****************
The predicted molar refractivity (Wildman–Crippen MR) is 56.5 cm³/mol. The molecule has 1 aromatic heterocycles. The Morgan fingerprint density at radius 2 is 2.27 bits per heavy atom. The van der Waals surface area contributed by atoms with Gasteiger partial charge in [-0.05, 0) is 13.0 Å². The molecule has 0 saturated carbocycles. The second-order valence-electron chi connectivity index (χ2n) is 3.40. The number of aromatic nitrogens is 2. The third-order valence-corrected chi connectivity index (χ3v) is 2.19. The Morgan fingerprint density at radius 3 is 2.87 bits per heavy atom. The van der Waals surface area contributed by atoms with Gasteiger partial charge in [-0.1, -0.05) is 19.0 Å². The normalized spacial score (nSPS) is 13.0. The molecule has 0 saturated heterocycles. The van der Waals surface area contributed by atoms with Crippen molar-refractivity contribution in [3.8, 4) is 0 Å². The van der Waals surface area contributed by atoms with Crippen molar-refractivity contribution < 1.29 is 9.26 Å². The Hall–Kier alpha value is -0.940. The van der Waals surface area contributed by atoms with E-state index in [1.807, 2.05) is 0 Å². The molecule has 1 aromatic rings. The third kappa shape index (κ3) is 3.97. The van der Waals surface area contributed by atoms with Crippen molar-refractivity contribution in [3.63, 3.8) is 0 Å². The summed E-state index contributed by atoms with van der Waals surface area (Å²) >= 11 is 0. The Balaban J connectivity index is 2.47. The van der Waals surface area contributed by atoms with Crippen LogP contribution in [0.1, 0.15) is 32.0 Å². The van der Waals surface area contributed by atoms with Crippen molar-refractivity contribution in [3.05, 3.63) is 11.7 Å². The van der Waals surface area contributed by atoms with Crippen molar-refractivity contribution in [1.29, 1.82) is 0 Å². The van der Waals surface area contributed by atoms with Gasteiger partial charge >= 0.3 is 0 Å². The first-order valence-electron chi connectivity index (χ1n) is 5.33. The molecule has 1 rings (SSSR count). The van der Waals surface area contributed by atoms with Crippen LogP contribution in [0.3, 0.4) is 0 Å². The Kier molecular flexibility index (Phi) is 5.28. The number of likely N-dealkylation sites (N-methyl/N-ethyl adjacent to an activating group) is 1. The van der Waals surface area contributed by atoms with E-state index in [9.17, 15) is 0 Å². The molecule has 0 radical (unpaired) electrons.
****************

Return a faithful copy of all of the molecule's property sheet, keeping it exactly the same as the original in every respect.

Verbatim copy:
The predicted molar refractivity (Wildman–Crippen MR) is 56.5 cm³/mol. The molecule has 1 aromatic heterocycles. The Morgan fingerprint density at radius 2 is 2.27 bits per heavy atom. The van der Waals surface area contributed by atoms with Gasteiger partial charge in [-0.05, 0) is 13.0 Å². The molecule has 0 saturated carbocycles. The second-order valence-electron chi connectivity index (χ2n) is 3.40. The number of aromatic nitrogens is 2. The third-order valence-corrected chi connectivity index (χ3v) is 2.19. The Morgan fingerprint density at radius 3 is 2.87 bits per heavy atom. The van der Waals surface area contributed by atoms with Gasteiger partial charge in [-0.1, -0.05) is 19.0 Å². The normalized spacial score (nSPS) is 13.0. The molecule has 0 saturated heterocycles. The van der Waals surface area contributed by atoms with Crippen molar-refractivity contribution in [3.8, 4) is 0 Å². The van der Waals surface area contributed by atoms with Crippen molar-refractivity contribution < 1.29 is 9.26 Å². The Hall–Kier alpha value is -0.940. The van der Waals surface area contributed by atoms with E-state index in [1.807, 2.05) is 0 Å². The molecule has 1 aromatic rings. The third kappa shape index (κ3) is 3.97. The van der Waals surface area contributed by atoms with Crippen molar-refractivity contribution in [3.63, 3.8) is 0 Å². The summed E-state index contributed by atoms with van der Waals surface area (Å²) >= 11 is 0. The Balaban J connectivity index is 2.47. The van der Waals surface area contributed by atoms with Crippen LogP contribution in [0.1, 0.15) is 32.0 Å². The van der Waals surface area contributed by atoms with Crippen molar-refractivity contribution in [3.05, 3.63) is 11.7 Å². The van der Waals surface area contributed by atoms with Crippen molar-refractivity contribution in [1.29, 1.82) is 0 Å². The van der Waals surface area contributed by atoms with Gasteiger partial charge >= 0.3 is 0 Å². The first-order valence-electron chi connectivity index (χ1n) is 5.33. The molecule has 1 rings (SSSR count). The van der Waals surface area contributed by atoms with Crippen LogP contribution in [0.3, 0.4) is 0 Å². The Kier molecular flexibility index (Phi) is 5.28. The number of likely N-dealkylation sites (N-methyl/N-ethyl adjacent to an activating group) is 1. The van der Waals surface area contributed by atoms with E-state index in [9.17, 15) is 0 Å². The molecule has 0 radical (unpaired) electrons.